Young people at risk (Links to an external site)

Dr. Daniel Mamah’s ‘Washington Early Recognition Center’ specializes in youth psychosis, a state of mind that occurs when the brain cannot properly process information, causing a splintered reality in which sufferers cannot distinguish between what is real and what is not.

The Cannabis Question: A PBS NOVA Investigation (Links to an external site)

Dr. Cynthia Rogers’ prenatal cannabis study is featured at the 30min mark of PBS video. As state-legalized cannabis spreads, NOVA investigates the latest scientific evidence for its potential benefits and risks, and how criminalization has disproportionately harmed communities of color. 
NOVA | The Cannabis Question | Season 48 | Episode 11 | PBS

Rogers, Spiegel named to Academy of Educators Honor Roll

Cynthia Rogers and Eric Spiegel have been named to the Academy of Educators’ Honor Roll, an award which recognizes faculty who have made outstanding contributions to education at the School of Medicine in the domains of advising and mentorship, direct teaching, curricular and instructional design, assessment, educational scholarship, or educational leadership. The Academy of Educators at Washington University School of Medicine is an institutional collaboration of educators who together foster a culture of educational excellence and an institutionally valued community of leaders in health science education. They are a service-based Academy with a selective membership process held every spring. The Academy sponsors several faculty development programs for educators, runs a small grants program to support educational scholarship, provides advocacy for education in the promotions process, and organizes events and programs which support educators. Membership is open faculty from all disciplines from the Washington University School of Medicine.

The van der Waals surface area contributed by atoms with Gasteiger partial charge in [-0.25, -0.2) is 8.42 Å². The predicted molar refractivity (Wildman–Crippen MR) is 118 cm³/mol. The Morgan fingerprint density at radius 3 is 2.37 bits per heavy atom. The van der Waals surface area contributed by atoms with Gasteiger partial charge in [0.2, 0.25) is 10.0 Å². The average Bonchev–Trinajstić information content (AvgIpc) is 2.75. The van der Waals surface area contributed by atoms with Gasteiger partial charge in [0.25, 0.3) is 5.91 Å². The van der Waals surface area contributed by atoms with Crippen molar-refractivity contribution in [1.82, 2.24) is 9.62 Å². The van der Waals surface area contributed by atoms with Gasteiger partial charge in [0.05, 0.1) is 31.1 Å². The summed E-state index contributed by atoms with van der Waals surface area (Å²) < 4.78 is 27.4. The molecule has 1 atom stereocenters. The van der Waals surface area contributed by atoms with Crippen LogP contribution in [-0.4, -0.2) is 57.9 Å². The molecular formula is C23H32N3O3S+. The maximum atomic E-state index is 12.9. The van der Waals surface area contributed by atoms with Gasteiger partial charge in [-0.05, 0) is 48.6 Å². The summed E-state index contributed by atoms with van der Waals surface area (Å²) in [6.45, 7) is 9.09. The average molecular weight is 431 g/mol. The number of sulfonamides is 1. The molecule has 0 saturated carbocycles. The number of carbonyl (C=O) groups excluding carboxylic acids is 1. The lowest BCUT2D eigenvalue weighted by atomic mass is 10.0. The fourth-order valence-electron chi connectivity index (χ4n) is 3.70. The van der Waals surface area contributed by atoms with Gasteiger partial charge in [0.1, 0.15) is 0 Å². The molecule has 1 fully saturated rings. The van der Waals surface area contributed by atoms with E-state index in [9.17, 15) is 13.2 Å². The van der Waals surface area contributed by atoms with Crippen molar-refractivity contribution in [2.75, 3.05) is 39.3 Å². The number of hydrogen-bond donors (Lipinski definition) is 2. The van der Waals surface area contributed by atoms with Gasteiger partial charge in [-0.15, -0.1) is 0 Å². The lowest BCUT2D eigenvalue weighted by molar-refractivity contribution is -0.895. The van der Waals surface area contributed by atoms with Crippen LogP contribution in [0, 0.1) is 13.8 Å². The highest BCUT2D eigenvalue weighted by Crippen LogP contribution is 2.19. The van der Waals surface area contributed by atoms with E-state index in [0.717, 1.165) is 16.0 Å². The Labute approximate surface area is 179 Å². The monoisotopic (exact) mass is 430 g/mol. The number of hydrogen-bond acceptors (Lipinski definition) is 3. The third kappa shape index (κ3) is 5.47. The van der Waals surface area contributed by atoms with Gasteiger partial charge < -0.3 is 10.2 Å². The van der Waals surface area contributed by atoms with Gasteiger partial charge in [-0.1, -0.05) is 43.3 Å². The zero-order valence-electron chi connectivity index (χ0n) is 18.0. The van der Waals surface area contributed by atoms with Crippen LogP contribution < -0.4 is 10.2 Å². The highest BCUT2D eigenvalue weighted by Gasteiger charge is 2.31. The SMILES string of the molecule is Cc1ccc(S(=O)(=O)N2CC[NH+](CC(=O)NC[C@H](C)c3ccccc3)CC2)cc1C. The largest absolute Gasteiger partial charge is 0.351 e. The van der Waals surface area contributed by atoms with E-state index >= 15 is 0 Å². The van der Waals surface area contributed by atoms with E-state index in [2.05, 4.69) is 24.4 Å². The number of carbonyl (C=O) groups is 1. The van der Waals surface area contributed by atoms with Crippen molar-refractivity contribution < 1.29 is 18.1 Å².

Preventing abuse by integrating sexual health into your practice (Links to an external site)

Family physicians have many health priorities to address with patients and families in every well-visit (page 14-15). While some physicians incorporate age-appropriate conversations about sexuality and development into pediatric well-visits, there is evidence these conversations should be happening more – especially as these conversations have been linked to preventing childhood sexual abuse.